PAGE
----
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Country Reports
Sierra Leone, Landmine Monitor Report 2003

Sierra Leone

Key developments since May 2002: Sierra Leone has not submitted its initial Article 7 transparency report, which was due on 30 March 2002. It is not known to have enacted any of the required national implementation measures.

Sierra Leone signed the Mine Ban Treaty on 29 July 1998, ratified on 25 April 2001 and it entered into force on 1 October 2001. Sierra Leone is not known to have enacted domestic implementation measures as required by Article 9. Its first Article 7 transparency report was due on 30 March 2002, but had not been submitted by the end of July 2003.

Sierra Leone did not attend the Fourth Meeting of States Parties in Geneva, in September 2002, nor was it present at the intersessional Standing Committee meetings in February or May 2003. Sierra Leone voted in favor of UN General Assembly Resolution 57/74 on 22 November 2002, calling for universalization and implementation of the Mine Ban Treaty.

During the 1991-2001 civil war, the rebel Revolutionary United Front (RUF) has confirmed that it used a limited number of landmines.[1] Sierra Leone is not known to have produced or exported antipersonnel landmines. In February 2001, Sierra Leone acknowledged having a stockpile of 900 antipersonnel mines, but there has been no more information revealed about the stockpile.[2] Sierra Leone’s deadline for destruction of its stockpile, except any retained for training, is 1 October 2005.

Although Landmine Monitor has classified Sierra Leone as mine-affected, in the words of one UN official, there is no real threat of landmines in the country.[3] Most landmines used during the civil war have been removed. Sierra Leone faces more danger from unexploded ordnance (UXO) than landmines.[4]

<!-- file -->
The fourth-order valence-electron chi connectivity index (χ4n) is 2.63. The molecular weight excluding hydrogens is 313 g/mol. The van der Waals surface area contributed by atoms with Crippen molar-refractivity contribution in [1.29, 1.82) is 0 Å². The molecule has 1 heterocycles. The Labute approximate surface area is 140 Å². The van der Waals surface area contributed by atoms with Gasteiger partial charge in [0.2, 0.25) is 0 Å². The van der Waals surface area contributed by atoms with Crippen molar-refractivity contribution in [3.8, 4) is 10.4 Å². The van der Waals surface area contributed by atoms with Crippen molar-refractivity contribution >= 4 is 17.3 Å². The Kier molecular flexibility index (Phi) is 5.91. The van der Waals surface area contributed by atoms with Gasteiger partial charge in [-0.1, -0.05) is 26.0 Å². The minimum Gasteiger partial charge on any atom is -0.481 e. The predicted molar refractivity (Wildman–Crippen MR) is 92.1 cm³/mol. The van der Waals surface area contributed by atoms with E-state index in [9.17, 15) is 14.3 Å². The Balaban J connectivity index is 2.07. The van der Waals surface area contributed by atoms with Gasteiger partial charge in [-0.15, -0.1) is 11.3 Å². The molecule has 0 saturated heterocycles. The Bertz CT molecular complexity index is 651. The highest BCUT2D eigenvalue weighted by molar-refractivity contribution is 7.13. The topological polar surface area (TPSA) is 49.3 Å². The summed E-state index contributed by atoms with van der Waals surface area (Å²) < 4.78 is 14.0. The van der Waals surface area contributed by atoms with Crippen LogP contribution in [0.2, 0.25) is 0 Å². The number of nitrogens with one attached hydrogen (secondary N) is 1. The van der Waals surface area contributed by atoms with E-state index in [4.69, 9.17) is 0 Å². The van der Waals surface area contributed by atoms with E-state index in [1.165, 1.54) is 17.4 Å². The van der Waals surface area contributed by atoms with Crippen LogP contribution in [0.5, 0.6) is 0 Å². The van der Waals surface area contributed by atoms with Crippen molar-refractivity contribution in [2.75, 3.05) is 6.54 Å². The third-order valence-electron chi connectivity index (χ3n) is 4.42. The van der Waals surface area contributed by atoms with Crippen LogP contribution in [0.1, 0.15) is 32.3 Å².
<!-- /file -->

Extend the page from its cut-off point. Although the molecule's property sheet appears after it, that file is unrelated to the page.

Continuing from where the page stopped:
In 2002, there were no new landmine casualties reported in Sierra Leone.[5] According to medical records at the Military Hospital at Wilberforce, 45 people were killed and eleven injured by landmines during the 1992-1997 civil war.[6]

[1] Interview with Kenneth McCauley, former Chief of Protocol for RUF President, Foday Sankoh, Freetown, 27 February 2002.
[2] Sierra Leone acknowledged having this stockpile during the Bamako Seminar on Landmines, Mali, February 2001, as reported in Landmine Monitor Report 2001, p. 144.
[3] Interview with Major Aden, UNAMSIL EOD Division, UNAMSIL Headquarters, Freetown, 25 February 2002.
[4] Interview with Major Ahsan, UNAMSIL EOD Division, UNAMSIL Headquarters, Freetown, 26 February 2002.
[5] US Department of State, “Country Reports on Human Rights Practices 2002: Sierra Leone,” Bureau of Democracy, Human Rights, and Labor, Washington DC, 31 March 2003, at www.state.gov.
[6] Landmine Monitor Report 2001, p. 145.